Domestic and Family Violence

Western Sydney University is committed to the health, wellbeing and safety of its community. Support options available for students and staff experiencing family and domestic violence, including same sex partners may include:

  • flexible work or study arrangements when reasonably possible.
  • staff leave or study break options to manage matters related to family and domestic violence.
  • referral to confidential counselling support services such as the Employee Assistance Program (EAP) or Student Counselling Services on campus.
  • support from campus security

What is domestic and family violence

Domestic and family violence is a crime as defined in the Crimes (Domestic and Personal Violence) Act NSW 2007.

Domestic and family violence occurs when there is violence, abuse or bullying behaviour towards you by someone who has a close relationship with you. The behaviour or actions are intended to scare and control and it can happen at home or outside the home.

Domestic and family violence can happen to anyone regardless of culture, age, education, gender or sexual orientation. Domestic and family violence can refer to intimate partner abuse or abuse between siblings, parents, children, grandparents, aunts and uncles.

Further information can be found at the NSW Department of Communities and Justice domestic violence webpage

The Department of Human Services can assist with possible financial support if eligible and linking to other services. Social workers are available and a 24-hr national family and domestic violence phone counselling service - 1800RESPECT (1800 737 732)

Types of domestic and family violence

There are many different forms of abuse which are considered a crime under the legislation. Further information on the different forms of abuse can be found at the NSW Department of Communities and Justice webpage.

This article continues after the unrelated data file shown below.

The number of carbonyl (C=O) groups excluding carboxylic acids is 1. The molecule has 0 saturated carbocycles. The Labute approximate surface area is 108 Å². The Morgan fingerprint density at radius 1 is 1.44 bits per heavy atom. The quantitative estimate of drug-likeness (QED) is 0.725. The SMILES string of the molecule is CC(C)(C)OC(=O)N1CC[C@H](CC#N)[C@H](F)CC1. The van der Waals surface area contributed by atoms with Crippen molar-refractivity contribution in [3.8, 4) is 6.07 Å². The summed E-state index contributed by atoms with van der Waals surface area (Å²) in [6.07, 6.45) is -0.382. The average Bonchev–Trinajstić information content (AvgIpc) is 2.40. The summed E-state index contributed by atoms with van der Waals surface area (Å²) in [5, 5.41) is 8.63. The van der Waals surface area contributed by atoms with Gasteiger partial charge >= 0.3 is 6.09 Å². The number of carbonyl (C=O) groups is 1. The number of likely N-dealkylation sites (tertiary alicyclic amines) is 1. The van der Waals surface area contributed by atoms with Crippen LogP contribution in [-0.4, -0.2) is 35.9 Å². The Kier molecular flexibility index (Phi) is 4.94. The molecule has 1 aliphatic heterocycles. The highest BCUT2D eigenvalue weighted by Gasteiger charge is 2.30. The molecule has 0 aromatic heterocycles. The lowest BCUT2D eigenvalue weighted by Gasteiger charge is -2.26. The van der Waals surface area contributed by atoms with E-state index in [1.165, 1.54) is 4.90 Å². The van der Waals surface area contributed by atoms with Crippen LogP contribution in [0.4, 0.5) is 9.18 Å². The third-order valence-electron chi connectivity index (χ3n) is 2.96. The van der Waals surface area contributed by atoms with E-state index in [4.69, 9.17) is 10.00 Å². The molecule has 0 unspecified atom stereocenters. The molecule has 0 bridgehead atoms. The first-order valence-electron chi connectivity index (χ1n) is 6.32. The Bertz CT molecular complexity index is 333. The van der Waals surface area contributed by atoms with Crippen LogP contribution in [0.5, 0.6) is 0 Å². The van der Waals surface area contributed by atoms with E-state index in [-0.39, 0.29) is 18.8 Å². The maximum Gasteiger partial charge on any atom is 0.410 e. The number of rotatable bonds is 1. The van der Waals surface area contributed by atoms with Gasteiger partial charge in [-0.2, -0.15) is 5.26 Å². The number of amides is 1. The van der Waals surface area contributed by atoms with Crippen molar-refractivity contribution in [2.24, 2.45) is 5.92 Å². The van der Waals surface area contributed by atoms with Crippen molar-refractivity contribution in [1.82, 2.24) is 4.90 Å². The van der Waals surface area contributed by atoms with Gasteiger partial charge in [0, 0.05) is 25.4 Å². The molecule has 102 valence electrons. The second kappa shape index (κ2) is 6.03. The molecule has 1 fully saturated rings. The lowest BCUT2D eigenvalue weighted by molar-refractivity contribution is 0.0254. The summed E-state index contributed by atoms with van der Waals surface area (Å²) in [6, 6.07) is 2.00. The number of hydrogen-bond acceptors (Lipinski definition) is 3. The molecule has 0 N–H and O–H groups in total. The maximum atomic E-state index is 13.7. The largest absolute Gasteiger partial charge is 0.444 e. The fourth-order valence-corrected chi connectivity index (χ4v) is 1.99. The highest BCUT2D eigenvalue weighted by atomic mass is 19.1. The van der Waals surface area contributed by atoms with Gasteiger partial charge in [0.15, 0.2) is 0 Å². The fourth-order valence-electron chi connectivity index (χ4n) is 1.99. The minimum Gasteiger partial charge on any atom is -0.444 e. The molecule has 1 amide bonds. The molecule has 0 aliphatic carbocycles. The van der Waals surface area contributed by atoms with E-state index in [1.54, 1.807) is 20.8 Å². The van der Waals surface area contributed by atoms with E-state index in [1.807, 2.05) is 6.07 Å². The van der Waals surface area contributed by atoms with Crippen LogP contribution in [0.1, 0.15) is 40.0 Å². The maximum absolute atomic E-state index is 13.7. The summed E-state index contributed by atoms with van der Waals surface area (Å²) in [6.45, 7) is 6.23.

Not all types of abuse are considered a crime under legislation. However, abuse can still cause harm and people who experience this can still access support services.

Facts and figures

Violence against women is recognised as a serious and widespread problem in Australia, with enormous individual and community impacts and social costs.

Our Watch, a nationwide organisation which has been established to drive change, provides the following facts and figures:

  • On average, one woman a week is killed by her current or former partner.
  • 1 in 3 Australian women have experienced physical violence since the age of 15.
  • 1 in 5 Australian women has experienced sexual violence.
  • There is growing evidence that women with disabilities are more likely to experience violence.
  • In 2014–15, Indigenous women were 32 times as likely to be hospitalised due to family violence as non-Indigenous women.

Further facts and figures can be found at

Seeking help and support from Western Sydney University

Counselling support

Students experiencing family and domestic violence are encouraged to arrange to talk with a counsellor from our student Counselling Service. This is a free service available to all students.  Any matters discussed are treated with respect to an individual's right to privacy.Access EAP

Staff affected by family or domestic violence are encouraged to access the University's Employee Assistance Program (EAP) for themselves or a family member. This confidential counselling service is provided to all staff, including their immediate family members at no cost. For more information, visit AccessEAP.

Leave and flexible work options available for staff